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Photo of Anga Rebane, first president of Firends of Red Rock Canyon and Joel Mur of BLM.
Anga Rebane, first president of Friends of Red Rock Canyon, and Joel Mur of BLM 
review the BLM's first Cooperative Management Agreement with a friends group 
in 1984.   (Friends of Red Rock Canyon)

Leading by Example:  Volunteers and Friends Groups

By Dave Hunsaker

In 1986, after working for the BLM for 12 years, I moved from Oregon to Nevada to become the new supervisory outdoor recreation planner for the Stateline Resource Area in the Las Vegas District.  I was responsible for the wilderness, recreation, off-highway vehicle, and cultural resource programs for the resource area, and I was also the manager of Red Rock Canyon Recreation Lands (RRCRL), which is now Red Rock Canyon National Conservation Area.

At the time, the Red Rock Canyon Visitor Center was open only 4 days a week, while the scenic loop drive was open all week.  It was clear that we were behind the eight ball in terms of offering the interpretive, educational, and safety services that the public was coming to expect.  With a little help from Senator Harry Reid, the budget for Red Rock Canyon was increased to allow operation 7 days a week.  The BLM also successfully completed a significant three-way land exchange with the Howard Hughes Corporation and The Nature Conservancy, which allowed for increased protection of Red Rock Canyon while accommodating the ever-expanding city of Las Vegas.

As interest in the area grew, we realized that we needed significantly more help.  This situation was not relegated solely to us in southern Nevada—public expectations, especially for quality outdoor recreational opportunities, were on the rise throughout the BLM, and the California Desert Conservation Area was right next door.  Red Rock Canyon’s chief interpreter at the time, Joel Mur, had an idea to increase the public’s involvement in managing the area. 

While the BLM had involved the public in myriad ways throughout the years, there was no established national policy regarding the use of volunteers or nonprofit organizations.  The BLM had not yet considered the formation of friends groups or other support groups.  At the time, we did have a contractual agreement with the Southwest Natural and Cultural Heritage Association for sales of interpretive materials in the Red Rock Canyon Visitor Center.  They provided inventory, furniture and shelving, and a part-time salesperson at the front desk.  What Mur and the area manager, Bill Civish, had in mind was far and away bigger than that.

In 1984, the Friends of Red Rock Canyon (FORRC) tentatively took shape.  Over the next year and a half, Civish and Mur met with a small, temporary, startup group of interested folks with varied backgrounds, including a lawyer, an accountant, and a community activist.  From that effort, the BLM’s first organized, nonprofit support group was formed (under section 501(c)(3) of the Internal Revenue Code).  In 1986, we completed the agency’s first cooperative management agreement with a group organized solely to support the BLM’s mission.  Soon, thousands of hours of volunteer time, goods, and services were donated annually.

Today, FORRC members continue their commitment to preserve, protect, and enrich Red Rock Canyon National Conservation Area.  The organization now does all the things that the BLM could only dream about more than 25 years ago, including removing graffiti, picking up trash, maintaining trails and the visitor center grounds, leading hikes, staffing the information desk, monitoring cultural sites, sponsoring an annual art show, and participating in community events.  In addition, the organization provides more than $100,000 annually for program support, volunteer and staff training, and supplies and equipment.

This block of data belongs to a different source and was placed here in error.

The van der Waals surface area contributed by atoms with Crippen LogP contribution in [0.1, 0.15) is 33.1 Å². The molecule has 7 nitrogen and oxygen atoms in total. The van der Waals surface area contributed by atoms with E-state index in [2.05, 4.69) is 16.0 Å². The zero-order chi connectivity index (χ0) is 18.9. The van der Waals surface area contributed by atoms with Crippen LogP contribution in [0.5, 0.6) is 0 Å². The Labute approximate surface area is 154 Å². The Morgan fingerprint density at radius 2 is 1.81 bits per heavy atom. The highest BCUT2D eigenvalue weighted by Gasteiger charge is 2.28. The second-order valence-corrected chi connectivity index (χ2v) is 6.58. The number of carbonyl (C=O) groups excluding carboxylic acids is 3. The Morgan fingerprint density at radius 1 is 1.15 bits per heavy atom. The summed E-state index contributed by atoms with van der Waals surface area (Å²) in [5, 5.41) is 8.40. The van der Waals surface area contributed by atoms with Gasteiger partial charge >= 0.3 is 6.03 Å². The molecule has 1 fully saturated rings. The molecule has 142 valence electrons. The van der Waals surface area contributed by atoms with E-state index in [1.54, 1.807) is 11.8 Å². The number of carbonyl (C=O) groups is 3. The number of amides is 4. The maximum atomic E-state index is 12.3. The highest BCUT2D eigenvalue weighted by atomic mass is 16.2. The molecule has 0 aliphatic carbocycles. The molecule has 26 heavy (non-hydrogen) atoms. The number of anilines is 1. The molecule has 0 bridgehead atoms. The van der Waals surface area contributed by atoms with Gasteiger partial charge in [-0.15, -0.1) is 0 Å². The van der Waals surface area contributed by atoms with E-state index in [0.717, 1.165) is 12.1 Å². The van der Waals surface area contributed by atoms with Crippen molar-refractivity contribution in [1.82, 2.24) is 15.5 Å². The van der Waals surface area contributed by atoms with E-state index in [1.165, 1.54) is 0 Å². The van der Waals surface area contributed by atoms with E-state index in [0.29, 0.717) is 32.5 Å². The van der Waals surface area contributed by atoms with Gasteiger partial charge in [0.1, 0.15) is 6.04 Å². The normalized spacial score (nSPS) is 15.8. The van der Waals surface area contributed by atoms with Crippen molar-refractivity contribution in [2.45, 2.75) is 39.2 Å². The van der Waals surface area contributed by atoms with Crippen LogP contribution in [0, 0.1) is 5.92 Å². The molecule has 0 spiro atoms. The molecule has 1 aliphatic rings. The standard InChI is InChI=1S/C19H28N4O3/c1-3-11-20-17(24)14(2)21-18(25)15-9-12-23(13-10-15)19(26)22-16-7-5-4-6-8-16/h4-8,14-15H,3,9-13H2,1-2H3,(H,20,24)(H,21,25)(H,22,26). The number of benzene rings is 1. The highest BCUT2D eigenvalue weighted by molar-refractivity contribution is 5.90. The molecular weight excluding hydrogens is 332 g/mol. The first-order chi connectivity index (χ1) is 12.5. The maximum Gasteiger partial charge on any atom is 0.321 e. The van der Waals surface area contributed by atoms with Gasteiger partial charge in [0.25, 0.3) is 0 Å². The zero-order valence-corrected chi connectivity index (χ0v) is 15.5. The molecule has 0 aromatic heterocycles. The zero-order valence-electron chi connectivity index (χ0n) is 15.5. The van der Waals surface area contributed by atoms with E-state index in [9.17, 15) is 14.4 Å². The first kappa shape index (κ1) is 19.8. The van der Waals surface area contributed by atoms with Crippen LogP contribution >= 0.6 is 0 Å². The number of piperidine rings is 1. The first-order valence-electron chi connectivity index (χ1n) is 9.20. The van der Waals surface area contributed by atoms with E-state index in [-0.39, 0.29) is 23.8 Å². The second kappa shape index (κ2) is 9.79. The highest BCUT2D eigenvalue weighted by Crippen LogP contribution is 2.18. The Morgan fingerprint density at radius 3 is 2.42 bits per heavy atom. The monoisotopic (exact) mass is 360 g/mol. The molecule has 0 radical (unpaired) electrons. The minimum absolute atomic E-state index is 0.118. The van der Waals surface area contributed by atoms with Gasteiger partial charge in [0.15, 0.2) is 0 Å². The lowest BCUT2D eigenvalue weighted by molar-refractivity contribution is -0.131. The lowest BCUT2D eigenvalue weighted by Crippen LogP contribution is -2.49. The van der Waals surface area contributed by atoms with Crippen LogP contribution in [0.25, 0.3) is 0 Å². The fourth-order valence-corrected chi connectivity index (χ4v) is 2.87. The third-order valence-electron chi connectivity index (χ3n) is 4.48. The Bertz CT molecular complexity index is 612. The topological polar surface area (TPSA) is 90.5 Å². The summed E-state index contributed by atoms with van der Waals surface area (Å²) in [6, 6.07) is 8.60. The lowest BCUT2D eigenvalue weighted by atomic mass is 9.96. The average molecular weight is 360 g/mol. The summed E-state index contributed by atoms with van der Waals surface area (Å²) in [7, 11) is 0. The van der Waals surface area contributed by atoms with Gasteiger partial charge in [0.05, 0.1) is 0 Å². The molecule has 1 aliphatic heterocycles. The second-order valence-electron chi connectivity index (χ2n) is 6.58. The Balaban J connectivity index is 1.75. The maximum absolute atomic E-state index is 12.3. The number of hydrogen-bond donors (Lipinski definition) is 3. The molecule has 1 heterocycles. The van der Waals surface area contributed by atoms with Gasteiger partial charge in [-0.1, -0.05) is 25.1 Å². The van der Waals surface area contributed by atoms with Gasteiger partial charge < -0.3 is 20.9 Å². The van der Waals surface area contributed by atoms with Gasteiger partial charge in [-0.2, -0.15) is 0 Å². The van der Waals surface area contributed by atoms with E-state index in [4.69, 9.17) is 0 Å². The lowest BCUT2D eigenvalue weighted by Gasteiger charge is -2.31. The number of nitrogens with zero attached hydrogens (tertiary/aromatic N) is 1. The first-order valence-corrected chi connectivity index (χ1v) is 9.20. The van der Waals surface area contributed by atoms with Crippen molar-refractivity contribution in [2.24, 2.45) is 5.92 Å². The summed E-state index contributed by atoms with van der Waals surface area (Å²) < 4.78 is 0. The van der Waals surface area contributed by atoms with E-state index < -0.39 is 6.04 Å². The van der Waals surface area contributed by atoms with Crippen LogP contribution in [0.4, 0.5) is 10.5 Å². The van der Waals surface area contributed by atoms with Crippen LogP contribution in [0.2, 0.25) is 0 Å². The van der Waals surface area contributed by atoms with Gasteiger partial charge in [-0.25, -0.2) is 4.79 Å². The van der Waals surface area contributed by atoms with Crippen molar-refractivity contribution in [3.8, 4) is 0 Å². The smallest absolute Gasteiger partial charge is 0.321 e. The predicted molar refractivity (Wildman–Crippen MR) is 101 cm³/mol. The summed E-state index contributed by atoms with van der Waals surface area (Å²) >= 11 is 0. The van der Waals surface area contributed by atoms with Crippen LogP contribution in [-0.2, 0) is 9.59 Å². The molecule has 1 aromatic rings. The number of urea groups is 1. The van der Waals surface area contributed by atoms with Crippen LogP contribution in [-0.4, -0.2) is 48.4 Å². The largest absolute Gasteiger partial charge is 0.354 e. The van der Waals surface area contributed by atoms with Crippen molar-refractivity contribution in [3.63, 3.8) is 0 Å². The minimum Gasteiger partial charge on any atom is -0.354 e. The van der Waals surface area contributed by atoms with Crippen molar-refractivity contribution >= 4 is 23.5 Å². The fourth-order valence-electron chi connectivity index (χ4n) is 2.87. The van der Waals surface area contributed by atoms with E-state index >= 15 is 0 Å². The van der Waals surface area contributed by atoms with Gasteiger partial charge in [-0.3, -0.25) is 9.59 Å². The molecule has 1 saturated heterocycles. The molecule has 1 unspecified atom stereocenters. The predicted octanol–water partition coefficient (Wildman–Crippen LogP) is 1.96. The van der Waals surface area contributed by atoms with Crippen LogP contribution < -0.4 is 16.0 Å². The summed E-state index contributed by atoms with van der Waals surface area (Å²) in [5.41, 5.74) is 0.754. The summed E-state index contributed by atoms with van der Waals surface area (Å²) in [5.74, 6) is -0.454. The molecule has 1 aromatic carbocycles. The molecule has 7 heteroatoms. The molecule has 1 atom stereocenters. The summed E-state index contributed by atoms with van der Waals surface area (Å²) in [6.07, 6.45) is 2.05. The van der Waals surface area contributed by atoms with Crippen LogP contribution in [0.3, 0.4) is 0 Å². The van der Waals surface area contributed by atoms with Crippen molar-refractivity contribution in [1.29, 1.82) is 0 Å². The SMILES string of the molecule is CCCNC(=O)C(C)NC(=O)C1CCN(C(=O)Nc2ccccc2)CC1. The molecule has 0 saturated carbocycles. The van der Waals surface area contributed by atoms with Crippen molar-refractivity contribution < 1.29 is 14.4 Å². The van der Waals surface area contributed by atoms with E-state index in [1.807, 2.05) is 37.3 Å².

In a very real sense, the FORRC provided a roadmap for the BLM to work with others who desired personal involvement in managing public lands.  The FORRC example led to countless other successful groups, including Trail Tenders, Inc., in Baker City, Oregon (National Historic Oregon Trail Interpretive Center-Flagstaff Hill); Grand Staircase-Escalante Partners in Kanab, Utah (Grand Staircase-Escalante National Monument); Friends of the Desert Mountains in Palm Desert and the Coachella Valley, California (Santa Rosa and San Jacinto Mountains National Monument); Pompeys Pillar Historical Association in Billings, Montana (Pompeys Pillar National Monument); Friends of the Cascade-Siskiyou National Monument in Ashland, Oregon (Cascade-Siskiyou National Monument); Anza Trail Coalition in Tubac, Arizona (Juan Bautista de Anza National Historic Trail); El Camino Real de Tierra Adentro Trail Association in Las Cruces, New Mexico (El Camino Real de Tierra Adentro National Historic Trail); Snake River Raptors in Boise, Idaho (Morley Nelson Snake River Birds of Prey National Conservation Area), and many others. 

Partnerships of this nature are crucial to the management of public lands and are a window into the future of public involvement.  The benefits of partnerships run both ways.  Not only do these groups and individuals provide valuable services to help the BLM accomplish its work, but these relationships provide opportunities for greater awareness, understanding, and support of the BLM and public lands and create a win-win-win scenario for the public, the BLM, and the land.


Dave Hunsaker worked in natural resource management for 41 years before retiring in 2010 as BLM’s associate state director in Colorado.  Dave was also the deputy director for the National Landscape Conservation System in the Washington Office; manager of the Grand Staircase-Escalante National Monument in Kanab, Utah; and manager of the National Historic Oregon Trail Interpretive Center–Flagstaff Hill in Baker City, Oregon.